The Force (Argus Press) Review | Crash - Everygamegoing


The Force
By Argus Press
Spectrum 48K

Published in Crash #30

The Force

The Force represents an unusual approach to strategy gaming. Instead of being a military commander in charge of winning a battle against an easily identifiable foe by the process of eliminating the opposition's forces, the player's task is to run a town's constabulary. This presents far more of a challenge to the player, as the police are a peaceful force in a generally peaceful society and the enemy' is not easily observable.

The supposedly typical town of Middletown has been created as the backdrop for the strategy. It has many of the features of atypical' small city, complete with urban, suburban and residential housing; centres of entertainment; Industrial estates and the unfortunate but realistic run-down, underdeveloped areas. Middletown also has its own airport.

Across the town are four police stations. Each has its own particular equipment and policing style. Your job is to effectively control and co-ordinate these four stations with the aim of keeping down crime whilst simultaneously creating a good community atmosphere.

The individual tasks include visits by VIPs who arrive at the airport, meetings of all kinds, marches, football matches (the town has an aspiring team that is climbing up the League, though there has been no trouble to date) and traffic control. Such tasks are incorporated into the daily routine of making sure there is enough manpower available for the day's three shifts and, of course, throughout the week.

Gameplay is fairly straightforward, as the whole simulation is icon driven. An overall view of the town may be split into any of four more localised views, with a police station at the centre of each. These are shown in pictorial form during the deployment of units. They may later be viewed as collections of colour coded icons which show the crime level in the locality. The lighter the colour, the higher the crime rate in an area.

Units are deployed by selecting the icon for the type of unit you want (foot, motorised and so on) and positioning it over the area that needs covering. The diary for the week ahead needs to be checked while deploying forces. Units selected to police the events in the diary have to be taken from the correct station, day and shift. The computer will not allow for error here. A message window at the bottom of the screen tells you how the events go, and tells you of any other crimes that happen during the week.

The statistics for the week may be examined to help a strategy for the coming week to be devised so you can try to meet the changing requirements of each area of the city. At the end of the week a mini arcade section puts the player in control of the traffic computer. As cars and trucks move along a perimeter road and venture towards the centre of the city, everything has to be kept running smoothly. The priority on a set of lights is toggled by moving a cursor over them and pressing fire the lights remain green for traffic flowing in the selected direction until they're changed by the player. This part of the game only lasts for a minute, so speed and accuracy are essential for maintaining a good traffic flow. After the arcade sequence has been played through, a message rates your performance as Superintendent.

Whilst Argus Press have taken an original approach to a strategy game, there are problems. Three manuals are supplied with the game one is a local information guide, another is a training manual suggesting strategies and guidelines for the many problems that might arise, and the third manual explains how to interact with the computer. None of them are particularly good. They constantly stress the difficulty of the situation but offer little in the way of a coherent guide to play. Strategies are expounded upon in reasonable detail, but the actual instructions for play are sloppy, unclear and incomplete. No proper explanation for the meaning of some of the icons appears, for instance. A first time player will not get into the game very quickly.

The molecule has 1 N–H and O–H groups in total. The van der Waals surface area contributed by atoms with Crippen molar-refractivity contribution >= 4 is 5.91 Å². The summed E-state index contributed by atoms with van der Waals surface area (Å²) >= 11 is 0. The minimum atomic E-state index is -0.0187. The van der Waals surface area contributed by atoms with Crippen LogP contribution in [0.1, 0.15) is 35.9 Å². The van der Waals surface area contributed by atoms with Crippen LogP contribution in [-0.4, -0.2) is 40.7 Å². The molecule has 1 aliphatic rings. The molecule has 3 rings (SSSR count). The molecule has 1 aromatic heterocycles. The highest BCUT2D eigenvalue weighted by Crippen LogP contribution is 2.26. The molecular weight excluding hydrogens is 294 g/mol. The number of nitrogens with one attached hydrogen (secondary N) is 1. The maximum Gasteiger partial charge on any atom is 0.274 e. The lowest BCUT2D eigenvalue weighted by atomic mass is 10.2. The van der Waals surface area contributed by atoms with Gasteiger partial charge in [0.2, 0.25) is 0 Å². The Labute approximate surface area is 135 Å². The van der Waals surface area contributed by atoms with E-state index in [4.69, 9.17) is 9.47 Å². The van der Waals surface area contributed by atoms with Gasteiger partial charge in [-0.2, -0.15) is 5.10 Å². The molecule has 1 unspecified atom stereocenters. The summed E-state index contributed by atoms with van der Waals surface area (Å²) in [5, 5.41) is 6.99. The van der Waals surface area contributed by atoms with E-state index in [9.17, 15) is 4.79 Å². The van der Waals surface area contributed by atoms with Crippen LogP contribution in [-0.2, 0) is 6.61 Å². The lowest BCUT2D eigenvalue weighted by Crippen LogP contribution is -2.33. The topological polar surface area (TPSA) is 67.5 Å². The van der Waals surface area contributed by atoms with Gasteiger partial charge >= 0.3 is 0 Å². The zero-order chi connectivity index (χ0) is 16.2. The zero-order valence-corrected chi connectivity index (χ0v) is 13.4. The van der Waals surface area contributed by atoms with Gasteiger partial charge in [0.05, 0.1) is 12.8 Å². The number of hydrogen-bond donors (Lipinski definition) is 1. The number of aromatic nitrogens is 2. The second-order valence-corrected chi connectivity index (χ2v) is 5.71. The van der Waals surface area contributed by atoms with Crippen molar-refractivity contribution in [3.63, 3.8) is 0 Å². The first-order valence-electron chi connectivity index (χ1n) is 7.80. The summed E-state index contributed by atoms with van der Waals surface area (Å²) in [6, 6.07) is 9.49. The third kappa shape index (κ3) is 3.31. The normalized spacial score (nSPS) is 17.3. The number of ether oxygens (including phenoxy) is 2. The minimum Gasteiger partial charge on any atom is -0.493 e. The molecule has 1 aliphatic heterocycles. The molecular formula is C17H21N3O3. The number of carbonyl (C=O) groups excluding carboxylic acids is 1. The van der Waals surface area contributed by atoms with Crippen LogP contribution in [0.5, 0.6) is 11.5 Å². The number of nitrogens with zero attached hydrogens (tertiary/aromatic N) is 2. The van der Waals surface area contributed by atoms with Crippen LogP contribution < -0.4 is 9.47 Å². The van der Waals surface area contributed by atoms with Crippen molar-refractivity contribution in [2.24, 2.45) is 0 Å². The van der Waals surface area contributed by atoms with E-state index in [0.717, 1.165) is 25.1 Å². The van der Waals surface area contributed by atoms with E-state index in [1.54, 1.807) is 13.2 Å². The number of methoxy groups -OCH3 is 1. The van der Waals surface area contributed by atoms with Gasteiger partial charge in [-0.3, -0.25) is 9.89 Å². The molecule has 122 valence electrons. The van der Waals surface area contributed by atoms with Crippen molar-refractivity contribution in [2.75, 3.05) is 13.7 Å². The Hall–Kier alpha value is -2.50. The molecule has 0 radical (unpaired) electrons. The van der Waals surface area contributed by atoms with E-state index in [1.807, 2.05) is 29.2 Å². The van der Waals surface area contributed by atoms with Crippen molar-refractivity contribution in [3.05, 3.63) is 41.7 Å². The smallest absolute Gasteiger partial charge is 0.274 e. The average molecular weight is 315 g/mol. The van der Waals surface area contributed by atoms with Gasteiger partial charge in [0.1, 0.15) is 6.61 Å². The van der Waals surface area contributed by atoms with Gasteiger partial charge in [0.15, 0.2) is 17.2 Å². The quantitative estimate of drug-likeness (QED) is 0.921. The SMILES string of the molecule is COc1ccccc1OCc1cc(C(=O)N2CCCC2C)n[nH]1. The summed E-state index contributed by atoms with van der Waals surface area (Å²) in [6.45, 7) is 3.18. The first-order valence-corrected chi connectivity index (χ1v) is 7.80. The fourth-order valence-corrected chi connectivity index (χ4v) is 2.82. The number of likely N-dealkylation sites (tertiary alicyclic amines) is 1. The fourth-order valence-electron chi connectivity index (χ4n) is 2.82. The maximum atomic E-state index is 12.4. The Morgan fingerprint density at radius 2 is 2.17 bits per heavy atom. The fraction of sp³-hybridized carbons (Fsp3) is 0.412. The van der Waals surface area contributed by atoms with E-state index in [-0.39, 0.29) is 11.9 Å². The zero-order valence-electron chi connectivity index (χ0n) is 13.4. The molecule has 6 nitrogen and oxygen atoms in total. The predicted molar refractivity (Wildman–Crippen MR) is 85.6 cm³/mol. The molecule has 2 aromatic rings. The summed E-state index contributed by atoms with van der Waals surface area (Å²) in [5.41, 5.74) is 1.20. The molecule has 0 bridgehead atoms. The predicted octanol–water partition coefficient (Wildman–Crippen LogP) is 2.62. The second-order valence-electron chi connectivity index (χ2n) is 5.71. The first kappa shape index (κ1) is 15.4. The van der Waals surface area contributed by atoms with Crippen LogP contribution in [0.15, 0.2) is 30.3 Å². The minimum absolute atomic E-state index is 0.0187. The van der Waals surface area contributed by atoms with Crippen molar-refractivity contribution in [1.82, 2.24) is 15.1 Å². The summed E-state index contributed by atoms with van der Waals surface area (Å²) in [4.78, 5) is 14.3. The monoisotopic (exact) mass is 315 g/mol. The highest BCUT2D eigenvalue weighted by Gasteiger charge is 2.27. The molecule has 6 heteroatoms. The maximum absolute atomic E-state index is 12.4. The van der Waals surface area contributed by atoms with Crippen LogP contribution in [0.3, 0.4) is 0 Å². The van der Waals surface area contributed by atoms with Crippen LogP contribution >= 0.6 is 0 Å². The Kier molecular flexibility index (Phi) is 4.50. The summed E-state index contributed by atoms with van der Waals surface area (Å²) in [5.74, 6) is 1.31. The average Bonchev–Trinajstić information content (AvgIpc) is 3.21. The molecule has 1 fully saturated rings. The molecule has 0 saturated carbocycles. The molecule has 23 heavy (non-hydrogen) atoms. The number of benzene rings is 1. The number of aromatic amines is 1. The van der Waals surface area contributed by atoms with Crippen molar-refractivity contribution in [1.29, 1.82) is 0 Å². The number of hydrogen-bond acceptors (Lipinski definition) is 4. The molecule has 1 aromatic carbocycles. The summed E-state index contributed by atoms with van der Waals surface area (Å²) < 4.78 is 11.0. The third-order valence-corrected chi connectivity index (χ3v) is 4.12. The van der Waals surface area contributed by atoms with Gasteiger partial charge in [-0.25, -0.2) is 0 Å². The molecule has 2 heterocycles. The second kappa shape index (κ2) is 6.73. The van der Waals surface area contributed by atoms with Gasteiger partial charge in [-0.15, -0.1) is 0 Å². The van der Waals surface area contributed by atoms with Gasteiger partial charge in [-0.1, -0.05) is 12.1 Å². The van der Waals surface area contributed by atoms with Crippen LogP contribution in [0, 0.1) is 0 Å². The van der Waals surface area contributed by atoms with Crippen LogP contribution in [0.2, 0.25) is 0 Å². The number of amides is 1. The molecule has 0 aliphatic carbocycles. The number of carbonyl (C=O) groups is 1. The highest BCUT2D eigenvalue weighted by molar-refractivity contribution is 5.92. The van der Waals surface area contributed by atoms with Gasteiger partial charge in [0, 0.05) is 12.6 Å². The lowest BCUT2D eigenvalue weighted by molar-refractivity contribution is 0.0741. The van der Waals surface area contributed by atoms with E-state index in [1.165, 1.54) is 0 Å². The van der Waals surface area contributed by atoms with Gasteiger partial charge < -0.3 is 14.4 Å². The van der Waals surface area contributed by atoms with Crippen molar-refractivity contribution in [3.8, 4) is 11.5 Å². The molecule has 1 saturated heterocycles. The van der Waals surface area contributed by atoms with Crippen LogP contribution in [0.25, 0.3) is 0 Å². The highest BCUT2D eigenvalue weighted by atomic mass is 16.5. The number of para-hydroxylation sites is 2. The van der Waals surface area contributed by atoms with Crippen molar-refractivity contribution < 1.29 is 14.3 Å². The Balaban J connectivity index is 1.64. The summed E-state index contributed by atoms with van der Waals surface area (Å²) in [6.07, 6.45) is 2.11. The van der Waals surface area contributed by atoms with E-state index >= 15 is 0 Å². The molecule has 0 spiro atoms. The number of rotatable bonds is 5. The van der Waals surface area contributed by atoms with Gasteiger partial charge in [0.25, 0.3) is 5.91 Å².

The screen layout is good it's bright, Informative and intelligently constructed. The traffic control section appears to be an excuse to add variety to gameplay without any consideration for the internal logic of the game. It is supposed to represent changes to the programming of the traffic computer, but even if a Superintendent had to be a qualified programmer it is unlikely that he would need to implement changes in real time. Another approach may have been better in this case.

These are however, small niggles. The real problem with The Force is that there isn't enough game there. Whilst it's subtle to have an ' unseen enemy', what results is very abstract play consisting of not much more than shoving a few icons around a screen. I sometimes felt that ft was rather like shooting in the dark. Granted, this is where the challenge is supposed to lie but it's all too much of the same for me. There are no logistics to consider, no shape to the course of the game and never any obvious signs of progress.

There is no precedent by which to judge the authenticity of the game and I would give Argus Press the benefit of the doubt and say that it appears to be realistic senior police officers were consulted during the design phase. However, it must be remembered that the simulation is a microcosm of a 'conflict' that is still going on around us. There are no historical notes or papers on Policing in the Eighties.

I remember the authors who published books about the Falklands War before the conflict had even been resolved. The real situation in this case has not come to its conclusion as yet, and consequently, it is rather difficult to judge any kind of conclusion in the game in terms of comparative success or failure. You are only left with extremes. I, for one, am unsatisfied.

Sean Masterson

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